Autistic people are coming into their own as political players

With the election of Jessica Benham and others to U.S. state legislatures, autistic politicians stand poised to advocate for policy and research on priorities that matter most to them.

By Eric Garcia
17 November 2020 | 5 min read
Illustration by Liuna Virardi

Jessica Benham was born a few months after the passage of both the Americans with Disabilities Act (ADA) and the Individuals with Disabilities Education Act (IDEA) in 1990. It’s something that Benham, who is autistic, highlighted when I spoke to her on 5 November, two days after she won a seat in Pennsylvania’s state legislature, representing the Pittsburgh area. Those laws paved the way for her and other autistic politicians taking office.

In addition to Benham, two other state legislators — Democrat Yuh-Line Niou of New York and Republican Briscoe Cain of Texas — have said they are autistic, but Cain didn’t reveal his diagnosis until after he was elected. He did so in a speech on the Texas House floor last year, when he proposed a resolution to make April Autism Awareness Month. Niou first spoke about her autism in an interview with a website run by college students when she ran in 2016, and elaborated on it after she was elected.

By contrast, Benham, a Democrat, was openly autistic when she announced her run for office last year, and she made it a central part of her persona as a candidate.

Benham’s ascent to the Pennsylvania State Legislature in Harrisburg matters because it signifies that autistic people are coming into their own as political players. Her election and public presence also challenge perceptions of what autism looks like: She is finishing her dissertation for her Ph.D. at the University of Pittsburgh; she co-founded the Pittsburgh Center for Autistic Advocacy; she has been married for seven years and owns her own home.

“For a long time now, autistic people have been really effective policy advocates, and certainly some folks have held elected office who have not been open about their diagnosis,” Benham says. “But having somebody who is loud and proud, as it were, means that people can’t ignore the way their policies impact people like me.”

Her victory is important for autistic people and their loved ones because it means that she and other autistic politicians can advocate for policy and research on the priorities that matter most to them, including quality-of-life issues. This marks a shift from when parents, caregivers and researchers were the main advocates and policymakers speaking about autism. Although parents can be valuable allies in fighting for their loved ones, their advocacy and representation can only go so far; they don’t live autistic lives, and at times their interests might even contradict the desires of autistic people themselves.

A shift in advocacy:

For years, many people misunderstood autism as a narrow diagnosis. It was only in the 1980s that autism entered the third edition of the Diagnostic and Statistical Manual of Mental Disorders (DSM) as a ‘pervasive developmental disorder’ separate from schizophrenia. And it wasn’t until the 1990s, when Benham was a child, that autism was first considered a spectrum condition, encompassing different levels of support needs, in the DSM-IV.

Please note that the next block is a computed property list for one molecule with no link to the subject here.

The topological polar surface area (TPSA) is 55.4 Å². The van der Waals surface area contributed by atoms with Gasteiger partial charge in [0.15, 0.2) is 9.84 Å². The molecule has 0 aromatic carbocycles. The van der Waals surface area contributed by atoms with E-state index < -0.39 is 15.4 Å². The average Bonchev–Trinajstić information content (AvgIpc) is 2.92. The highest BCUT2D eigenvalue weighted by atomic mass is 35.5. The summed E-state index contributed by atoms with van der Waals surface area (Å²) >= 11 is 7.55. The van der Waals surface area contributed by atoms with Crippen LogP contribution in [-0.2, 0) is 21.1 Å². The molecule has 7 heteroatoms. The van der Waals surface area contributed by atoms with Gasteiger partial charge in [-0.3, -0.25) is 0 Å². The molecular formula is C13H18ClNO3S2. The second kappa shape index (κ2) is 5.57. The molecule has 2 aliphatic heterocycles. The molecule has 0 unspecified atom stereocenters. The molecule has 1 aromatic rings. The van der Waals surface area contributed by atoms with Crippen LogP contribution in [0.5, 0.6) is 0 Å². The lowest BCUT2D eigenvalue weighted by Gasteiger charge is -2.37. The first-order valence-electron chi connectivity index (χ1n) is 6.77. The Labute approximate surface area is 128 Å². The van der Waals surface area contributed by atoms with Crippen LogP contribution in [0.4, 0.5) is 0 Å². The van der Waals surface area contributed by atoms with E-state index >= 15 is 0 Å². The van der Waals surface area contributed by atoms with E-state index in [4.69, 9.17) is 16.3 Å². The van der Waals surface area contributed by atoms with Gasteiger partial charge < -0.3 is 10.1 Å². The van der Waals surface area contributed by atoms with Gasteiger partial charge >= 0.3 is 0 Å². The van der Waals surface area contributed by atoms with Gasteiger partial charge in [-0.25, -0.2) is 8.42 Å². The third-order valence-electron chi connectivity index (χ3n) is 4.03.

With these shifts, public policy moved toward accommodating autistic people, delivering benefits for those born after the ADA and IDEA. But those laws still are not nearly enough.

Benham says she aims “to fight for those things inspired by my own life experiences” and would like to be on the human services committee in the Pennsylvania legislature. “Off-handedly, [a colleague] said, ‘Oh, you could really own that space,’” she says. “And I said, ‘It’s about time someone with a developmental disability owns that space.’”

Benham didn’t run to make history but to make a difference, she says, and she plans to work on disability-specific topics such as education funding, how the care system is run and how Medicaid waivers work to help autistic and disabled people receive services at home.

She also knows how important her victory is for the LGBTQ+ community. She is the first bisexual candidate elected to Pennsylvania’s legislature. Almost 70 percent of autistic people identify as members of the LGBTQ+ community, according to one 2018 study, compared with only 30.3 percent of non-autistic people1.

Many autistic LGBTQ+ people say they are ignored or, because they are autistic, frequently face questions about whether they are actually LGBTQ+. One study published this past February found that LGBTQ+ respondents have much higher rates of mental illness, poor physical health and smoking compared with their straight, cisgender counterparts on the spectrum2. LGBTQ+ participants also have higher rates of not seeing a doctor or specialist and not obtaining prescriptions. Most alarmingly, 35.7 percent of autistic LGBTQ+ people reported being refused services, the study found.

Benham knows she has to create opportunities for those without the privileges she has had. “As a white autistic cis woman, I am not the most marginalized of our community,” she says. “So for me, to begin to pave the way will make the difference for other people who are going to come behind me who will represent the full diversity of our community.”

She has shown that autistic people can work in advocacy and nonprofits — and run and win a race. Her next goal is to show she can govern.

Eric Garcia is a journalist living in Washington, D.C. He has written for The Washington Post, The Daily Beast, The New Republic, Roll Call, and National Journal. His book We’re Not Broken: Changing the Autism Conversation is slated for publication in August 2021.

  1. George R. and M.A. Stokes Autism Res. 11, 133-141 (2018) PubMed
  2. Hall J.P. et al. J. Autism Dev. Disord. 50, 3071-3077 (2020) PubMed